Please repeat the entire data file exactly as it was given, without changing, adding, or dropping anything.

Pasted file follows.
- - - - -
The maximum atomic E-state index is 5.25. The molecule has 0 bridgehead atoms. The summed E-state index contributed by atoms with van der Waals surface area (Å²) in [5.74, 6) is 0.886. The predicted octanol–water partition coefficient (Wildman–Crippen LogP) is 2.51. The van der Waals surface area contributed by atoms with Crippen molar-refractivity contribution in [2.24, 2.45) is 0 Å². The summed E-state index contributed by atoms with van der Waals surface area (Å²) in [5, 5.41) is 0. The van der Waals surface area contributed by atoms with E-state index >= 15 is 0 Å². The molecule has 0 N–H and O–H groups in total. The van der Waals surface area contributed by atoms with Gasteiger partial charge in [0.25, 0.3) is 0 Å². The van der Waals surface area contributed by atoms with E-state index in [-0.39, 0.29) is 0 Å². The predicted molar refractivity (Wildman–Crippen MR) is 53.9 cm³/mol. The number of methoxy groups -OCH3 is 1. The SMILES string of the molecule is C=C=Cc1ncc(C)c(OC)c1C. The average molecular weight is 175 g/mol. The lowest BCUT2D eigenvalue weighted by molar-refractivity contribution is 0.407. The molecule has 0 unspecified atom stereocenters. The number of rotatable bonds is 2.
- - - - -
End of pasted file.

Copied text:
The maximum atomic E-state index is 5.25. The molecule has 0 bridgehead atoms. The summed E-state index contributed by atoms with van der Waals surface area (Å²) in [5.74, 6) is 0.886. The predicted octanol–water partition coefficient (Wildman–Crippen LogP) is 2.51. The van der Waals surface area contributed by atoms with Crippen molar-refractivity contribution in [2.24, 2.45) is 0 Å². The summed E-state index contributed by atoms with van der Waals surface area (Å²) in [5, 5.41) is 0. The van der Waals surface area contributed by atoms with E-state index >= 15 is 0 Å². The molecule has 0 N–H and O–H groups in total. The van der Waals surface area contributed by atoms with Gasteiger partial charge in [0.25, 0.3) is 0 Å². The van der Waals surface area contributed by atoms with E-state index in [-0.39, 0.29) is 0 Å². The predicted molar refractivity (Wildman–Crippen MR) is 53.9 cm³/mol. The number of methoxy groups -OCH3 is 1. The SMILES string of the molecule is C=C=Cc1ncc(C)c(OC)c1C. The average molecular weight is 175 g/mol. The lowest BCUT2D eigenvalue weighted by molar-refractivity contribution is 0.407. The molecule has 0 unspecified atom stereocenters. The number of rotatable bonds is 2.